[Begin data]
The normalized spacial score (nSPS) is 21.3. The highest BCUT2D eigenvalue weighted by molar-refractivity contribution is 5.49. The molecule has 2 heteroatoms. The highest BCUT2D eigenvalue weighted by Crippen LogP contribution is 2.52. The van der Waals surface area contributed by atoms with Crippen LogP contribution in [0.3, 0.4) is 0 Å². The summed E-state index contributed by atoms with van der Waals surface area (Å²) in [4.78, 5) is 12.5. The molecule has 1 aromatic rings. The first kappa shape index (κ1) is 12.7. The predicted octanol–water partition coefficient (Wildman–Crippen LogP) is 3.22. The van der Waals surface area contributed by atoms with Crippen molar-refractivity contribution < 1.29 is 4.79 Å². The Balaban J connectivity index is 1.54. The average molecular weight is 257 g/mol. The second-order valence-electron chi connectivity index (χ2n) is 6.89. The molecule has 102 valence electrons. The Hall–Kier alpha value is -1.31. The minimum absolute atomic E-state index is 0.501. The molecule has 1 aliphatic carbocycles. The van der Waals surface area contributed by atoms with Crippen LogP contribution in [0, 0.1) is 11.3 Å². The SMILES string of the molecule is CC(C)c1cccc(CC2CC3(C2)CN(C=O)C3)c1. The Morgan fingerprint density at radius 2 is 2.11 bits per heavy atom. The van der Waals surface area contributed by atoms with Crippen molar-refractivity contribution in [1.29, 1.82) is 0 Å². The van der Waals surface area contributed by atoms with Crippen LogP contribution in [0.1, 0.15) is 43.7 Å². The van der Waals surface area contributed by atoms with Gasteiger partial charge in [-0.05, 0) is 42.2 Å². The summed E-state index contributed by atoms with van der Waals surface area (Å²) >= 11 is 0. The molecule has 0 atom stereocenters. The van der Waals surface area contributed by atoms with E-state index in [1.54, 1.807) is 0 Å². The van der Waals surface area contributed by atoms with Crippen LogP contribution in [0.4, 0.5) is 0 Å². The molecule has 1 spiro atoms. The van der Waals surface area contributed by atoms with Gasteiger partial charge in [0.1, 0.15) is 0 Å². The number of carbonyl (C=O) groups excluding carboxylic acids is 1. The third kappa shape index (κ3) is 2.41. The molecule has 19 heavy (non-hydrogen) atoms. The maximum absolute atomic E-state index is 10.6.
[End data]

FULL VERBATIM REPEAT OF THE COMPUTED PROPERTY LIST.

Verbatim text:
The normalized spacial score (nSPS) is 21.3. The highest BCUT2D eigenvalue weighted by molar-refractivity contribution is 5.49. The molecule has 2 heteroatoms. The highest BCUT2D eigenvalue weighted by Crippen LogP contribution is 2.52. The van der Waals surface area contributed by atoms with Crippen LogP contribution in [0.3, 0.4) is 0 Å². The summed E-state index contributed by atoms with van der Waals surface area (Å²) in [4.78, 5) is 12.5. The molecule has 1 aromatic rings. The first kappa shape index (κ1) is 12.7. The predicted octanol–water partition coefficient (Wildman–Crippen LogP) is 3.22. The van der Waals surface area contributed by atoms with Crippen molar-refractivity contribution < 1.29 is 4.79 Å². The Balaban J connectivity index is 1.54. The average molecular weight is 257 g/mol. The second-order valence-electron chi connectivity index (χ2n) is 6.89. The molecule has 102 valence electrons. The Hall–Kier alpha value is -1.31. The minimum absolute atomic E-state index is 0.501. The molecule has 1 aliphatic carbocycles. The van der Waals surface area contributed by atoms with Crippen LogP contribution in [0, 0.1) is 11.3 Å². The SMILES string of the molecule is CC(C)c1cccc(CC2CC3(C2)CN(C=O)C3)c1. The Morgan fingerprint density at radius 2 is 2.11 bits per heavy atom. The van der Waals surface area contributed by atoms with Crippen molar-refractivity contribution in [1.29, 1.82) is 0 Å². The van der Waals surface area contributed by atoms with Crippen LogP contribution in [0.1, 0.15) is 43.7 Å². The van der Waals surface area contributed by atoms with Gasteiger partial charge in [-0.05, 0) is 42.2 Å². The summed E-state index contributed by atoms with van der Waals surface area (Å²) >= 11 is 0. The molecule has 0 atom stereocenters. The van der Waals surface area contributed by atoms with E-state index in [1.54, 1.807) is 0 Å². The van der Waals surface area contributed by atoms with Crippen LogP contribution in [0.4, 0.5) is 0 Å². The molecule has 1 spiro atoms. The van der Waals surface area contributed by atoms with Gasteiger partial charge in [0.1, 0.15) is 0 Å². The number of carbonyl (C=O) groups excluding carboxylic acids is 1. The third kappa shape index (κ3) is 2.41. The molecule has 19 heavy (non-hydrogen) atoms. The maximum absolute atomic E-state index is 10.6.